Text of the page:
The Mets celebrated their home opener in matter-of-fact fashion Friday, raising their National League pennant in a low-key pregame ceremony. Then they did precisely the kind of thankless, unglamorous work that led them to that championship.
In beating the outgunned Phillies, 7-2, the Mets replicated a successful formula, pounding on a weaker team within their division while protecting their home field.
“Those were keys to our success last year,” captain David Wright said. “So it’s nice to get off to a good start.”
Jacob deGrom endured an odd afternoon. With his wife expected to go into labor at any moment — and with deGrom determined to witness the birth of his son — the righthander’s outing was cut short because of an unforeseen development: tightness in his right lat.
But even with a fastball that was missing its typical velocity — an issue that has dogged him this year — deGrom held the Phillies to one run in six innings. He struck out six and walked none.
“It’s all right,” deGrom said of his lat muscle. “It got a little tight in the sixth inning and I didn’t want to push it too much.”
With a swirling wind on a 47-degree afternoon, Terry Collins pulled deGrom after 76 pitches, a move the team described as “precautionary.” Collins said he won’t know the seriousness of the injury until Saturday.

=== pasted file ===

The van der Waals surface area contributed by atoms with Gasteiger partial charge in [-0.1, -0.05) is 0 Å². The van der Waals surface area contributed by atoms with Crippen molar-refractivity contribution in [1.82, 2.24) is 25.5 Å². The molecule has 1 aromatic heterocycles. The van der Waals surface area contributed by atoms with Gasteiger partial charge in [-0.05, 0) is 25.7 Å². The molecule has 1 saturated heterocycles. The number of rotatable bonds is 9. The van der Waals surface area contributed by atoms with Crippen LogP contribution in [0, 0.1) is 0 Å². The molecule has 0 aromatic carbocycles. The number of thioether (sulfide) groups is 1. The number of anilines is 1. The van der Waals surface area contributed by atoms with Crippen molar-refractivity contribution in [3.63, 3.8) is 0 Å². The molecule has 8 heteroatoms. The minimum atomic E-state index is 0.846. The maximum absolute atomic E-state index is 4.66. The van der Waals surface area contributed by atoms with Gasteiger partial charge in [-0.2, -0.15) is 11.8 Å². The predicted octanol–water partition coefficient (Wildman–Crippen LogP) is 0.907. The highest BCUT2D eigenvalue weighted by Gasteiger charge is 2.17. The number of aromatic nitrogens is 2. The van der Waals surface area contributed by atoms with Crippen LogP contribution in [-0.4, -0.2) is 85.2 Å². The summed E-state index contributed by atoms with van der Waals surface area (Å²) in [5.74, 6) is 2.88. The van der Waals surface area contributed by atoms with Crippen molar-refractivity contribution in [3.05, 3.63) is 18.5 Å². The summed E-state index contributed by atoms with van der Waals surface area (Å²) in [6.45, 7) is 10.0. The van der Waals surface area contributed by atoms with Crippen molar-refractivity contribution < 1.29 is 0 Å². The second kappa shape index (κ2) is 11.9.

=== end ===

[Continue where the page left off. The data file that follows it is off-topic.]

But even with the uncertainty looming over deGrom, the Mets (2-1) took care of business against the bungling Phillies (0-4), who did little to dispel what have been unflattering preseason predictions.
Michael Conforto continued his scorching start, equaling a career high with three RBIs. Neil Walker drove in two runs, giving him five RBIs in his first three games.
In the sixth, Walker snapped a 1-1 tie with a single up the middle that drove in Lucas Duda, who led off the frame with a double off Phillies starter Jerad Eickhoff. Conforto followed by rifling a double down the rightfield line to drive in Walker from first.
The Mets drew away with four runs in the seventh, which included another run-scoring single by Walker and a two-run single by Conforto.
“Yeah, it’s a great feeling,” said Conforto, who remains in a platoon though he has arguably been the most productive bat in the lineup. “Helping the team put runs on the board and kinda give us an extra cushion.”
An announced sellout of 44,099 — the largest regular-season crowd in Citi Field history — turned out to celebrate last year’s NL championship. They wound up witnessing what could be the template for a repeat, with the Mets taking advantage of a club mired in the darkness of rebuilding.
During pregame introductions, trainer Ray Ramirez received a warm ovation, a marked departure for the longtime target of boobirds. As expected, Matt Harvey heard plenty of cheers, though he may have been trumped by Noah Syndergaard.
Bartolo Colon, the cult hero, drew the loudest ovation of all.
Meanwhile, a mostly anonymous group of Phillies inspired little vitriol, an indictment of just how far the Mets’ once-bitter division rivals have fallen.
Shortstop Freddy Galvis dropped an easy force at second base, leading to an unearned run. And in the eighth, Cesar Hernandez took off from first base, not realizing that the infield fly rule had been called. The mistake bailed out David Wright, who dropped Odubel Herrera’s pop-up into the wind.
The Mets improved to 48-28 against the Phillies since 2012. More importantly, they offered a clear sign that they’ll build off the 47-29 mark they posted against NL East rivals in 2015.
“We really played well in our division,” Collins said. “And we’ve got to do that again.”